Largely, I have had success switching patients from ibrutinib to acalabrutinib once atrial fibrillation resolves without a recurrence of the atrial fibrillation.

Susan M. O’Brien, MD:
So, when would you discontinue BTK inhibitor therapy and switch to something like venetoclax?

John Pagel, MD, PhD:
Generally, I try to stay in the same class of drugs until disease progression to get the most clinical utility out of BTK inhibition before switching to a new mechanism of action. I find it effective to keep venetoclax available for salvage or rescue therapy, since this is a potent therapy.

I do switch to venetoclax if the patient requires significant anticoagulation or there is a major risk for bleeding, a hemorrhage, or a stroke. For example, if a patient had a coronary stent placed and require clopidogrel, this will escalate the risk of bleeding while receiving a BTK inhibitor, so I would switch to venetoclax.

How do drug–drug interactions and dosing requirements affect the choice of BTK inhibitors for individual patients?

John Pagel, MD, PhD:
Absorption of acalabrutinib requires an acidic stomach, so use of gastric acid–reducing agents requires careful timing considerations and proton pump inhibitors should be avoided if possible. In patients for whom a gastric acid–reducing agent is needed, an H2-receptor antagonist or an antacid can be considered. If an H2-receptor antagonist is used, it should be taken 2 hours after acalabrutinib. If an antacid is used, dosing of the antacid and acalabrutinib should be separated by at least 2 hours.

However, treatment with ibrutinib and zanubrutinib do not have any contraindications for proton pump inhibitors or other gastric acid–reducing agents. Therefore, patients who require treatment with a proton pump inhibitor may consider one of these 2 agents instead of acalabrutinib. Zanubrutinib is not yet approved for CLL, but trials are currently ongoing in CLL.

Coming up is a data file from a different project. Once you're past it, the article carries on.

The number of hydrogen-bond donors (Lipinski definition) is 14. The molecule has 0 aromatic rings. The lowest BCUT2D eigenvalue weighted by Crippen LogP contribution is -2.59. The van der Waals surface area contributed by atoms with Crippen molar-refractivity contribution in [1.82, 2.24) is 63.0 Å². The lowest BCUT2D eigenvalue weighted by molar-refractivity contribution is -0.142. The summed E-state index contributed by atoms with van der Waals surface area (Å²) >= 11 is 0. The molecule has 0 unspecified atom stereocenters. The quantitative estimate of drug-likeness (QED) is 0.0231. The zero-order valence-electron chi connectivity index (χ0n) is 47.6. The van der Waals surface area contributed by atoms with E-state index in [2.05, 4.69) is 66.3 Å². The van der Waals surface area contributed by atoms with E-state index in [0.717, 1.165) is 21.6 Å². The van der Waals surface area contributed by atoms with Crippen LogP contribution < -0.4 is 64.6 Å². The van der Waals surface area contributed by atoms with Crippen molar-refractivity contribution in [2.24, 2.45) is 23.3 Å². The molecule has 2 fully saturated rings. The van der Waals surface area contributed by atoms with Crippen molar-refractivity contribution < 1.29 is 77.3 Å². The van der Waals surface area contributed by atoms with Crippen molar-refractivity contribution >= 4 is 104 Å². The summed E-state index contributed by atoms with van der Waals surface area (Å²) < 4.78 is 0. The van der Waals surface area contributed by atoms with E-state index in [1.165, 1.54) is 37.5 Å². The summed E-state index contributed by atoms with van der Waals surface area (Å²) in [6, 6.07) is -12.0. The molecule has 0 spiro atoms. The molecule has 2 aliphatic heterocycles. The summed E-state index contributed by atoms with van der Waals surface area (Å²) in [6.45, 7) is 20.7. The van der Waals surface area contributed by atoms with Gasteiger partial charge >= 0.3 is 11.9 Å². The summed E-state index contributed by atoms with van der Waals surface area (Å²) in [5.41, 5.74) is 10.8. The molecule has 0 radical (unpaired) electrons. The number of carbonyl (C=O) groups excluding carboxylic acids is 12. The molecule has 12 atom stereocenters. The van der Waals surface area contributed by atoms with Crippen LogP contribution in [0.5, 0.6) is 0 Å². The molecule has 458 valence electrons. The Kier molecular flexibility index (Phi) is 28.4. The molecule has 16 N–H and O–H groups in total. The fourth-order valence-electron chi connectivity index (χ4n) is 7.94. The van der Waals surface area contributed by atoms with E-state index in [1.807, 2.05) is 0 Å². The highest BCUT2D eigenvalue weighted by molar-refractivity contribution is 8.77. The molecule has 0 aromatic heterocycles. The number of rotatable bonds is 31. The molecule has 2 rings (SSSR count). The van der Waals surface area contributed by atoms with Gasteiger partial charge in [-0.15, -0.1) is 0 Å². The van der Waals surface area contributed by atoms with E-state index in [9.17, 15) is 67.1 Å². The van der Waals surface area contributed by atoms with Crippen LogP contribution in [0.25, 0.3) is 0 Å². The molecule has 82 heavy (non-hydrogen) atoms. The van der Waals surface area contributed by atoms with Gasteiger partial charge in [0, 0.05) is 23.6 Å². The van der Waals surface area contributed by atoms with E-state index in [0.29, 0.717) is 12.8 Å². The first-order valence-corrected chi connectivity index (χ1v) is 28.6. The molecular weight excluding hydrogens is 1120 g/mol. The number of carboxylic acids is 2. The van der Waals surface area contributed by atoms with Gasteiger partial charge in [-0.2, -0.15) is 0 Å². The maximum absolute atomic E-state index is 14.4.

As far as dose schedule, ibrutinib is taken once daily and acalabrutinib should be taken twice daily. Zanubrutinib has a flexible dosing schedule and can be taken either once daily or twice daily, with the dose adjusted depending on the frequency of dosing.

What are your thoughts on the use of zanubrutinib in CLL?

Ian W. Flinn, MD, PhD:
The BTK inhibitors zanubrutinib, ibrutinib, and acalabrutinib are all FDA-approved therapies for different hematologic malignancies—ibrutinib is approved in CLL/small lymphocytic lymphoma (SLL) with or without del(17p), Waldenström macroglobulinemia, mantle cell lymphoma after ≥ 1 previous therapy, and marginal zone lymphoma after ≥ 1 anti-CD20-based therapy; acalabrutinib is approved in CLL/SLL and in mantle cell lymphoma after ≥ 1 previous therapy; and zanubrutinib is approved in MCL after ≥ 1 previous therapy.

These 3 agents are all in the same class of BTK inhibitors, in that they are all irreversible, covalent inhibitors. None of these agents is completely selective for BTK, and all of them can inhibit other kinases as well. This nonselectivity may explain some of the off‑target adverse events that are described in clinical trials. There has been one randomized phase III trial—the ASPEN trial—comparing ibrutinib with zanubrutinib, but this trial was in patients with relapsed/refractory Waldenström macroglobulinemia after ≥ 1 previous line of therapy or treatment-naive patients not eligible for other therapy. Efficacy between these 2 BTK inhibitors was similar, and the most pronounced difference between ibrutinib and zanubrutinib in this trial was increased rates of adverse events, in particular the difference in the rate of atrial fibrillation with 15% of patients receiving ibrutinib experiencing this adverse event vs 2% with zanubrutinib.

John Pagel, MD, PhD:
Yes, these data are certainly interesting, and zanubrutinib is also being explored further in CLL. SEQUOIA is a phase III trial assessing zanubrutinib in CLL. At ASH 2020, results from arm C of this trial were presented for zanubrutinib in treatment‑naive patients with CLL and del(17p). The best ORR was 94.5%, 18-month duration of response was 87.7%, 18‑month PFS estimate was 90.6%, and the 18-month OS was 95.4%. These data seem quite promising and additional trials are also underway, including the phase III ALPINE trial comparing zanubrutinib and ibrutinib in patients with relapsed/refractory CLL after ≥ 1 previous therapy.

More Information on CLL and BTK Inhibitors
Click here to use CCO’s Interactive Decision Support Tool: Expert Guidance for the Treatment of CLL to receive management recommendations from a panel of 5 experts for a wide variety of patient presentations.

Click here to use CCO’s An Interactive Algorithm Tool: Assessment and Management of BTK Inhibitor Adverse Events to receive management recommendations from a panel of 5 experts for a wide variety of patient presentations.

For easy access to these and several other patient management tools from CCO, download the CCO Decision Support app from the app store on your phone!